Anesthesiologists Try to Stop CRNAs From Practicing Independently

Ken Terry

December 08, 2020

The battle lines between anesthesiologists and nurse anesthetists are being drawn even sharper as both sides respond to the possibility that Medicare will allow the latter to continue practicing without physician supervision after the pandemic ends.

In a request for information posted to the Federal Register on November 25, the Centers for Medicare and Medicaid Services (CMS) sought comments on whether a temporary waiver of the supervision requirements for certified registered nurse anesthetists (CRNAs), adopted last March, should be made permanent after the public health emergency is over.

The American Society of Anesthesiologists (ASA), in a news release aimed at the public, strongly opposed the idea of continuing the waiver. Contending that the temporary waiver "removed physician anesthesiologists from anesthesia care and replaced them with nurses," the society said it "urges Americans to protect older patients and those with disabilities by posting a comment to the Federal Register asking the Centers for Medicare and Medicaid Services (CMS) to rescind the temporary policy that lowers the standard of care and risks patients' lives."

The release supplies a link to an advocacy pamphlet with a button that takes visitors directly to the Federal Register's comment section. The comments are due before the end of December.

"Even more so during COVID-19, Medicare needs to keep policies in the best interest of patient safety, and that does not include replacing physicians with nurses for anesthesia care," said ASA President Beverly K. Philip, MD, in the news release. "We're proud to be on the front lines combating the pandemic and working collaboratively in a team-based model with nurse anesthetists and other healthcare professionals. Older patients who have had or are infected with COVID-19 are some of the most complex and challenging cases a physician will see in their career. Now is not the time to take the physician away from patients."

The core of the ASA's argument is that surgical anesthesia is inherently dangerous and therefore requires physician involvement, especially for patients who are at greater risk for complications.

"When those complications occur, a physician anesthesiologist's education and training can mean the difference between life and death, which is why an ASA survey found 9 in 10 surgeons prefer a physician anesthesiologist for their patients over a nurse," the society said in its release.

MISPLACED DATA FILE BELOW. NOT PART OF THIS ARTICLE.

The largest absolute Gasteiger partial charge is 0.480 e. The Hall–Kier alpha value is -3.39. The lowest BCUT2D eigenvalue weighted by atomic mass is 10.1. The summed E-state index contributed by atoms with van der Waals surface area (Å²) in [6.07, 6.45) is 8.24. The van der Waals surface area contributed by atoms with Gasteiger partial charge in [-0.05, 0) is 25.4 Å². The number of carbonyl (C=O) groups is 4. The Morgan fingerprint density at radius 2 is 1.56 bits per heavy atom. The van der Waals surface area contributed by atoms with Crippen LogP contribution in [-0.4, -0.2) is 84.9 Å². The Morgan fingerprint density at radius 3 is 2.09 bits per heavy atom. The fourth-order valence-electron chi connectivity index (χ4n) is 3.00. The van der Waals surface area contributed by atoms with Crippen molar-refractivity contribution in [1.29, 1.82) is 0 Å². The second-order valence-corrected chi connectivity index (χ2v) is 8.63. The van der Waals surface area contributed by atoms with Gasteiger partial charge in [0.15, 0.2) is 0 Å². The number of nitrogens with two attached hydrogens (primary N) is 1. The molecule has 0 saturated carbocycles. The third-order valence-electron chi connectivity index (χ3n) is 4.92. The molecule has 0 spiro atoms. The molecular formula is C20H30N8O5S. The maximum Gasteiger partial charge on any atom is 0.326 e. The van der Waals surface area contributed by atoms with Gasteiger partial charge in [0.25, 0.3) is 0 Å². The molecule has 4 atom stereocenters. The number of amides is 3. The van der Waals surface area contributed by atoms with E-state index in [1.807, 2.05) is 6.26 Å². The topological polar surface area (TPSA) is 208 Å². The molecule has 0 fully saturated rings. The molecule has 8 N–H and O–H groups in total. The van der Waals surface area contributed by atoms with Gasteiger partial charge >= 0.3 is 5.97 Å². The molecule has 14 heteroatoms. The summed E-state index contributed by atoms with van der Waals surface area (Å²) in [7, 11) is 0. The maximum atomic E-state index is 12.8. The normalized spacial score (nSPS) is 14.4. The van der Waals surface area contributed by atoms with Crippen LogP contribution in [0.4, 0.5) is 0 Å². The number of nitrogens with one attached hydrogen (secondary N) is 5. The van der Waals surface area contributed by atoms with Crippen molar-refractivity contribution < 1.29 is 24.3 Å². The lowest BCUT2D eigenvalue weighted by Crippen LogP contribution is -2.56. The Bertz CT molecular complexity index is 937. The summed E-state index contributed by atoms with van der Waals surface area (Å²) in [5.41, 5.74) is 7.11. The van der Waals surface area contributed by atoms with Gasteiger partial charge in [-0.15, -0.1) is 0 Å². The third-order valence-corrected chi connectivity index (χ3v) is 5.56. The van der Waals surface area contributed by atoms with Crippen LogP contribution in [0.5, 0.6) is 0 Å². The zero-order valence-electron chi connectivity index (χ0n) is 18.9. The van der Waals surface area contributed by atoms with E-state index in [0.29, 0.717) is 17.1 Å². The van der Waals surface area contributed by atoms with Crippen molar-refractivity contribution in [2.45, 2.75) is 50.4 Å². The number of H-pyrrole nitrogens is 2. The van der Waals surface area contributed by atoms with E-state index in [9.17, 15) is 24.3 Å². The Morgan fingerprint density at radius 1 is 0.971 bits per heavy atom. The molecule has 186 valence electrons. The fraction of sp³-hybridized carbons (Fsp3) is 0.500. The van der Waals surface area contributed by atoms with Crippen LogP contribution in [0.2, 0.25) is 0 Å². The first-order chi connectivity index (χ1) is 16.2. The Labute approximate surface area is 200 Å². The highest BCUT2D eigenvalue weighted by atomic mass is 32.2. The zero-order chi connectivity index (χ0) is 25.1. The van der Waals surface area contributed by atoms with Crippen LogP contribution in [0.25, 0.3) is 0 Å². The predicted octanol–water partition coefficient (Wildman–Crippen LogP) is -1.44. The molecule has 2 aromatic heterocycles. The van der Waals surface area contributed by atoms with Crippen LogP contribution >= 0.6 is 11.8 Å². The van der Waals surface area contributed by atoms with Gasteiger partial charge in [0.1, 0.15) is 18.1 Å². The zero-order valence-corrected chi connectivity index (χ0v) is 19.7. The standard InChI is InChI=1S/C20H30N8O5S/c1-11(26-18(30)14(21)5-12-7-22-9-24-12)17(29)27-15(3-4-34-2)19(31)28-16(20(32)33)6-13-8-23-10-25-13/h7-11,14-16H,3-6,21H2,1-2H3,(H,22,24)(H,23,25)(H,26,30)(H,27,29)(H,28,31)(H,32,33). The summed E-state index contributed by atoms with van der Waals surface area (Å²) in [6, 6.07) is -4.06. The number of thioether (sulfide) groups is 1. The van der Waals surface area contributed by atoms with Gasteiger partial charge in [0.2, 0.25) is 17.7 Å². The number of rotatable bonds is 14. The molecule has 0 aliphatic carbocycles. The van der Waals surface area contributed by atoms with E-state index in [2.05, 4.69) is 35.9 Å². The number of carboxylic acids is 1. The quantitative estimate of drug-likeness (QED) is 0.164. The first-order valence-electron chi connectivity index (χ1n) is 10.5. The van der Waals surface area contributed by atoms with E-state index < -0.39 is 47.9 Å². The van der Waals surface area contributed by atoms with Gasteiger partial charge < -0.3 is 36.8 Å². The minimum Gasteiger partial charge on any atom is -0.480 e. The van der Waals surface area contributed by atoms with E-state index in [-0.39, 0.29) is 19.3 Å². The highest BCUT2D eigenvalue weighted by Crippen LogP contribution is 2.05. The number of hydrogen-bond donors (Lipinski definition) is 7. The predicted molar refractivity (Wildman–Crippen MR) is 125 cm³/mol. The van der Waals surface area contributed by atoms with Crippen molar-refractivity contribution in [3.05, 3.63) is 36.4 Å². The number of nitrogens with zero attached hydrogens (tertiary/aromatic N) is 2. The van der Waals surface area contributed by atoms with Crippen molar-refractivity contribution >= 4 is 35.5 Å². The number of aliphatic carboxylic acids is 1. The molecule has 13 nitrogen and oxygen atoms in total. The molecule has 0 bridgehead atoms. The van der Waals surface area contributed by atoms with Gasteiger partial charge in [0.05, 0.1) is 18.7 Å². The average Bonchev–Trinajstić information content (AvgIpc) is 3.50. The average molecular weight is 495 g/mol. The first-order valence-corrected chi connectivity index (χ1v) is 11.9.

The ASA noted that physician anesthesiologists receive 12 to 14 years of education, including medical school, and 12,000 to 16,000 hours of clinical training in anesthesia care and pain control. "By comparison, nurse anesthetists have about half the education after high school and about 2,500 hours of clinical training," the release said.

CMS' temporary waiver of the supervision requirements was based on the expectation that there would be a shortage of anesthesiologists because of COVID-19, Philip told Medscape Medical News. But that turned out not to be the case, she said, because many elective surgeries were canceled because of the pandemic.

Nurse Anesthetists Respond

The American Association of Nurse Anesthetists (AANA) favors making the temporary waiver permanent and was pushing for greater independence for CRNAs even before the pandemic, AANA Chief Executive Officer Randall D. Moore, DNP, MBA, CRNA, told Medscape Medical News.

In response to the ASA's argument that replacing anesthesiologists with nurse anesthetists endangers patients, Moore said, "Their tactic is to stoke fear and obfuscation to try to prevent the modernization of anesthesia care. I say to them, 'show us the evidence.' Because we have a mountain of evidence that shows otherwise. Nurse anesthetists have been providing care in this country for over 100 years."

Nurse anesthetists practice in every state, the armed forces, and the Department of Veterans Affairs system, Moore noted. In fact, he said, "the vast majority of anesthesia care in rural, underserved areas is provided by nurse anesthetists without the presence of an anesthesiologist."